Sunday, February 18, 2007

Weight Loss Fads that Dont Work

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Weight Loss Fads that Dont Work

No matter what the reason, successful weight loss and healthy weight management depend on sensible goals and expectations. If you set sensible goals for yourself, chances are you'll be more likely to meet them and have a better chance of keeping the weight off. In fact, losing even five to 10 percent of your weight is the kind of goal that can help improve your health.

Most overweight people should lose weight gradually. For safe and healthy weight loss, try not to exceed a rate of two pounds per week. Sometimes, people with serious health problems associated with obesity may have legitimate reasons for losing weight rapidly.

What you weigh is the result of several factors:

-how much and what kinds of food you eat

-whether your lifestyle includes regular physical activity

-whether you use food to respond to stress and other situations in your life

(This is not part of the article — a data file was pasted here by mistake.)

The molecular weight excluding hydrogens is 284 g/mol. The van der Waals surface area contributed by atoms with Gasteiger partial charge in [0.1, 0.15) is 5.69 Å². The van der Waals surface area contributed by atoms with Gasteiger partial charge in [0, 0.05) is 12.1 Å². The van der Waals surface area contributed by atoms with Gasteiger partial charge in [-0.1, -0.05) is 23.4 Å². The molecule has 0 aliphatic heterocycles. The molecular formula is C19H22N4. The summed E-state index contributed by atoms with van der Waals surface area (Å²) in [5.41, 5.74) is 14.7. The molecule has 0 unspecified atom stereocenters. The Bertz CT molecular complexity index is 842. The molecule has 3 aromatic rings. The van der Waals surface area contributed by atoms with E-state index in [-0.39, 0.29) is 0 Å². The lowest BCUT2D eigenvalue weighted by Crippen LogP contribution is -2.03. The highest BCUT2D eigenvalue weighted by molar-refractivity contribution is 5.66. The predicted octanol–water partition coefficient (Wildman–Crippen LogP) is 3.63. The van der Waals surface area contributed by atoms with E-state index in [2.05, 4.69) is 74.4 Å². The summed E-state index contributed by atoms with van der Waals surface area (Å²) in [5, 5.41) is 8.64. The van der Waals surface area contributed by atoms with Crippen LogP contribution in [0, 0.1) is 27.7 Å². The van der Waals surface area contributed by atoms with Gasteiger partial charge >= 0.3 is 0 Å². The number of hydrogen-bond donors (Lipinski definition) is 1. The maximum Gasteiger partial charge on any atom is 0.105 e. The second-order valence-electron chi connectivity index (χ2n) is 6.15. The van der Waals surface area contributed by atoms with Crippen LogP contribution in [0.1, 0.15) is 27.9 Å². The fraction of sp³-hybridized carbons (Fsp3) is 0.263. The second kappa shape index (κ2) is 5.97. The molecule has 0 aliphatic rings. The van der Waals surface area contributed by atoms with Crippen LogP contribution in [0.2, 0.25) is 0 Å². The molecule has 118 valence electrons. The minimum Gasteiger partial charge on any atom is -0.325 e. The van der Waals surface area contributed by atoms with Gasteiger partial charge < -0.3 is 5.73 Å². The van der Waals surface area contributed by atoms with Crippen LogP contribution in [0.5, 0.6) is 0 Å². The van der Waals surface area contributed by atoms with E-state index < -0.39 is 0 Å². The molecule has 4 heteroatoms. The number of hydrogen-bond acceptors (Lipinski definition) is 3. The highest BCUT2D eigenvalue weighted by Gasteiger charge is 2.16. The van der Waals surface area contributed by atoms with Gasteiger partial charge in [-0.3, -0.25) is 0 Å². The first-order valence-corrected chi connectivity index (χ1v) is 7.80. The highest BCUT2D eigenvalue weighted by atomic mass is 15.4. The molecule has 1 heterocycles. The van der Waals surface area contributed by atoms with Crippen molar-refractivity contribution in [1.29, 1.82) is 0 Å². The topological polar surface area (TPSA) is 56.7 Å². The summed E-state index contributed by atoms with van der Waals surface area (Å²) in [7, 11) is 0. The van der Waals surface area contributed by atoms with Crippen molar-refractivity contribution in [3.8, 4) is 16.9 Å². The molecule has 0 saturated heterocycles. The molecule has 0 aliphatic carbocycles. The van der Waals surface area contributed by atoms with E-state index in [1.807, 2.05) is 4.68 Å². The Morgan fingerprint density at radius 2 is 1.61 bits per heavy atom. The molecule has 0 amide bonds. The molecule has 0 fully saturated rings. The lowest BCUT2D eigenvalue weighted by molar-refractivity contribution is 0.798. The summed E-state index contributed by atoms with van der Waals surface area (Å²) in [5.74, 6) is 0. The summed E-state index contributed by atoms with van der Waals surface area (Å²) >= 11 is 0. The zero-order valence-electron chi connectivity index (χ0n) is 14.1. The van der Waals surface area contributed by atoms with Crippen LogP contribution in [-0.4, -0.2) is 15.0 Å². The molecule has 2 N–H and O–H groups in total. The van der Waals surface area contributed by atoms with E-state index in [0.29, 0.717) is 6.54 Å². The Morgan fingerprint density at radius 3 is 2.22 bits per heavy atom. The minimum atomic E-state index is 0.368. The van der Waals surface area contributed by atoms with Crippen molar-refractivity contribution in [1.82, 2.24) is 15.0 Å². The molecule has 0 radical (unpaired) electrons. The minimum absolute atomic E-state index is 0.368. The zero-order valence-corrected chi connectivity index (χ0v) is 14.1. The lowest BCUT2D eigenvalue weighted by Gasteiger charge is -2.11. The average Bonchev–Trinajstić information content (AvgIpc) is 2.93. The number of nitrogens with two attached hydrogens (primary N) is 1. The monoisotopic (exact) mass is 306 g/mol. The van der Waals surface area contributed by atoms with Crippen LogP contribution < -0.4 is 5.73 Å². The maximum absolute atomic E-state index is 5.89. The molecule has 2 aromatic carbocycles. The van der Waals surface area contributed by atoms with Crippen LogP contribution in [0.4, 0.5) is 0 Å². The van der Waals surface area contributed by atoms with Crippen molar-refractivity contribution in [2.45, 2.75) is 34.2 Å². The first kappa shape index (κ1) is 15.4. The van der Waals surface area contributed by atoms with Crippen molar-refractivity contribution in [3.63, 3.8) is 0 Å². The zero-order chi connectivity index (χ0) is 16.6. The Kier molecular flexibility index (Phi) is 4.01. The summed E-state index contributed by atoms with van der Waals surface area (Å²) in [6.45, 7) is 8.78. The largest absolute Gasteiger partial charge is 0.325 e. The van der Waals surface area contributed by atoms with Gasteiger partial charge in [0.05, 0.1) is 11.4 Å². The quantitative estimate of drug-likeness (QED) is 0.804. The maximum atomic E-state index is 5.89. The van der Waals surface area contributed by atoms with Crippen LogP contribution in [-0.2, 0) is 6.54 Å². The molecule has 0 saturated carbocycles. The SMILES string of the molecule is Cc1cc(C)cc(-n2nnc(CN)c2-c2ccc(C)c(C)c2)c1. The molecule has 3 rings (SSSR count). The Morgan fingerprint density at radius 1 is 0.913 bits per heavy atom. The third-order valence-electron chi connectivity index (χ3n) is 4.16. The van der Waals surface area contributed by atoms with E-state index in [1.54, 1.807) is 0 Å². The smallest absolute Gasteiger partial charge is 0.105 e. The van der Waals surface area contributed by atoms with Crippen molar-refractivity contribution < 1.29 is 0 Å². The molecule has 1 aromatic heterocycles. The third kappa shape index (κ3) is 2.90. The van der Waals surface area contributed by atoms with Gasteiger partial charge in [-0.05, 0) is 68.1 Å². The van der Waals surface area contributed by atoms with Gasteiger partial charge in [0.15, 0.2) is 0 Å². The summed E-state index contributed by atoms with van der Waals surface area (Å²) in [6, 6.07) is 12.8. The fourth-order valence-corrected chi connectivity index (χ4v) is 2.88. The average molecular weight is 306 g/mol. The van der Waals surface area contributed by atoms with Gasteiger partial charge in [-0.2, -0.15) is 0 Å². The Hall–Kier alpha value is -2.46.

-your physiologic and genetic make-up

-your age and health status.

Successful weight loss and weight management should address all of these factors. And that's the reason to ignore products and programs that promise unrealistic quick and easy results, or that promise permanent results without permanent changes in your lifestyle. Any ad that says you can lose weight without lowering the calories you take in and/or increasing your physical activity is selling fantasy and false hope. In fact, some people would call it fraud.

Why Fad Diets Don't Work

The world has an unhealthy obsession with 'fad' diets. This is due to the American culture's need for a magic bullet or solution that provides immediate gratification. Technically a diet simply refers to what you eat any day. In the truest sense, we are all on a diet daily - the question is, is it healthy or not.

It can get pretty confusing because one is assaulted daily with claims from diet gurus. Also sky-high book sales from diet plans promoting diets that restrict certain foods or food combining tells us that these diets are healthy. This is not necessarily true. The diet may work for the short term but you could end up with a heart attack, problem skin, kidney failure and even malnutrition!